Much of this question hinges on one, small, linguistic ambiguity: Were the midwives Hebrews or Egyptians? Does “למילדות העבריות” mean “to the Hebrew midwives” or “to the midwives of the Hebrews”? The Talmudic Rabbis (BT Sotah 11b), Rashi, and the Rashbam, among others, think that they were Hebrews; Josephus, the Midrash Yalkut Shimoni (Yehoshua I:9), Abravanel, Shadal, Nechama Leibowitz, and many academic scholars think that they were Egyptians. Evidence that they were Hebrews includes that if so, the syntax of the sentence is smoother. Evidence that they were Egyptians includes the implausibility that Pharaoh would think that Israelites would participate in murdering their own people, as well as the statement that the midwives feared God (verse 17), which tends to be Biblical language to describe non-Israelites’ upstanding behavior: though they don’t have a relationship with the personalized YHWH, they still should fear God (e.g., Gen. 20:11; Gen. 42:18, Ex. 18:21; Deut. 25:18; Psalms 118:4).
Personally, I find it more compelling to read the midwives as Egyptian, but either way, the presence of such long traditions for each interpretation invite us to think along two channels as we consider the function of this episode toward the whole exodus saga.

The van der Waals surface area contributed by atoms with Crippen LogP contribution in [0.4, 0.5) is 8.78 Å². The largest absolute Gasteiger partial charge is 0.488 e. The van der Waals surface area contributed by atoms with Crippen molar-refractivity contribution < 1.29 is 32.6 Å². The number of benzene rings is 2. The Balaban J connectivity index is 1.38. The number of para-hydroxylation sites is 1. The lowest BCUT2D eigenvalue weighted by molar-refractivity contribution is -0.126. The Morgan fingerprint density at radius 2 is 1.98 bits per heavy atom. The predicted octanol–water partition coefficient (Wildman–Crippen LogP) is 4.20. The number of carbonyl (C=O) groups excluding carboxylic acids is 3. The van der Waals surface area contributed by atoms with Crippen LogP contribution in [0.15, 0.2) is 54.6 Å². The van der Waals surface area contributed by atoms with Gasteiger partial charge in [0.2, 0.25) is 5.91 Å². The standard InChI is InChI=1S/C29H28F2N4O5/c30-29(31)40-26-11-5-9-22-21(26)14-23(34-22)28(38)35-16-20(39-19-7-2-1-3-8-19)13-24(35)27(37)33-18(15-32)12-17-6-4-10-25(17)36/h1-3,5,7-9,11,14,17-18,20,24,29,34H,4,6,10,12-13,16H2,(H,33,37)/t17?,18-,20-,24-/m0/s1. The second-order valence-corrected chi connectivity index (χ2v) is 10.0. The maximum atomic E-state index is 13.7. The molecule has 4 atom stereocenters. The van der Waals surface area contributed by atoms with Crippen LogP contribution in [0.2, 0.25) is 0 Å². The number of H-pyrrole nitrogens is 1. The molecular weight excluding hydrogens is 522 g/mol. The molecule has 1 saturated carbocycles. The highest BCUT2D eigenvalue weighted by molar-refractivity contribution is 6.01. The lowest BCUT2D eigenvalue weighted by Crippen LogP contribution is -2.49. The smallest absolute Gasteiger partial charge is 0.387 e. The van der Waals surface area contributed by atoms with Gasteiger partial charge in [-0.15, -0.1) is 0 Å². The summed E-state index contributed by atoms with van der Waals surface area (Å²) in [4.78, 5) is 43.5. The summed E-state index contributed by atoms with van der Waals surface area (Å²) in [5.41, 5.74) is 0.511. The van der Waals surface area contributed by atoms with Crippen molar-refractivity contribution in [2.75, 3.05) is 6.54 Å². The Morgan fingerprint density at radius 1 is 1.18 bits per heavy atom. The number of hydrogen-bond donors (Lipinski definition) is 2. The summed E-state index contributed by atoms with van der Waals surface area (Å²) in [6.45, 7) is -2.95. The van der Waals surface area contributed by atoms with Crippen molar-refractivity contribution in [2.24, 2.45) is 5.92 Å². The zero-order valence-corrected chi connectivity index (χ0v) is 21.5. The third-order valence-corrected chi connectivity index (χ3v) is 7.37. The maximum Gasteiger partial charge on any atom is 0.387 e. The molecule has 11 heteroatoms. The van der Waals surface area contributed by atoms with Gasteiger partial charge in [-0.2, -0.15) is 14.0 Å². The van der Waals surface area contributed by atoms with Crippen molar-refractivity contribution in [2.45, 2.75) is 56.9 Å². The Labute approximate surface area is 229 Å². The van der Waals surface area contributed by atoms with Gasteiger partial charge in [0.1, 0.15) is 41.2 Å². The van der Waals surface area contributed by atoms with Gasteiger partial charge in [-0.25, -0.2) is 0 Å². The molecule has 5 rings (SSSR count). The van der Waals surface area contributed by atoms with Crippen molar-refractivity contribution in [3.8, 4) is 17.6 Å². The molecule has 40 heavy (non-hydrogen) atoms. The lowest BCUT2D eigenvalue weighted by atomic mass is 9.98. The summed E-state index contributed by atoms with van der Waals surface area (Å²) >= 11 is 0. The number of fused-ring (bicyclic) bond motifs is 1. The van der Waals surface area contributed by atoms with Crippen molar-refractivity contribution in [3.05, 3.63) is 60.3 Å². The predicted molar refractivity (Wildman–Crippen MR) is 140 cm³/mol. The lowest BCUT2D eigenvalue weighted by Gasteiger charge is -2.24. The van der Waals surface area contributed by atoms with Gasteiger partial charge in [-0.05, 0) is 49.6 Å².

If the midwives were Hebrews, then perhaps the story is this:
Pharaoh knows that he can’t break down the Hebrews as a dangerous, oppositional force on his own; he seeks to undermine them from within. He fears the ascendancy of this independent tribe as a separate and powerful nation, so his goal is the dissolution of the Hebrews’ distinct identity. Draft infiltrators from their ranks who can divide and conquer. Men make culture and war; women assimilate in and up. Midwives, the most itinerant and perceptive members of the community, will see the opportunity to ascend the hierarchy, to “pass”, to become Egyptian by ridding themselves of Hebrew men, and from Pharaoh’s perspective, it will strengthen the hegemony of male Egyptian power to have more female subordinates/subjects.
It backfires. The Hebrew midwives refuse the temptation of self-hatred. They won’t be kapos. They aren’t duped by the gold-painted peanuts of personal advancement; they retain solidarity with their people, and commitment to the sanctity of life; they fear God.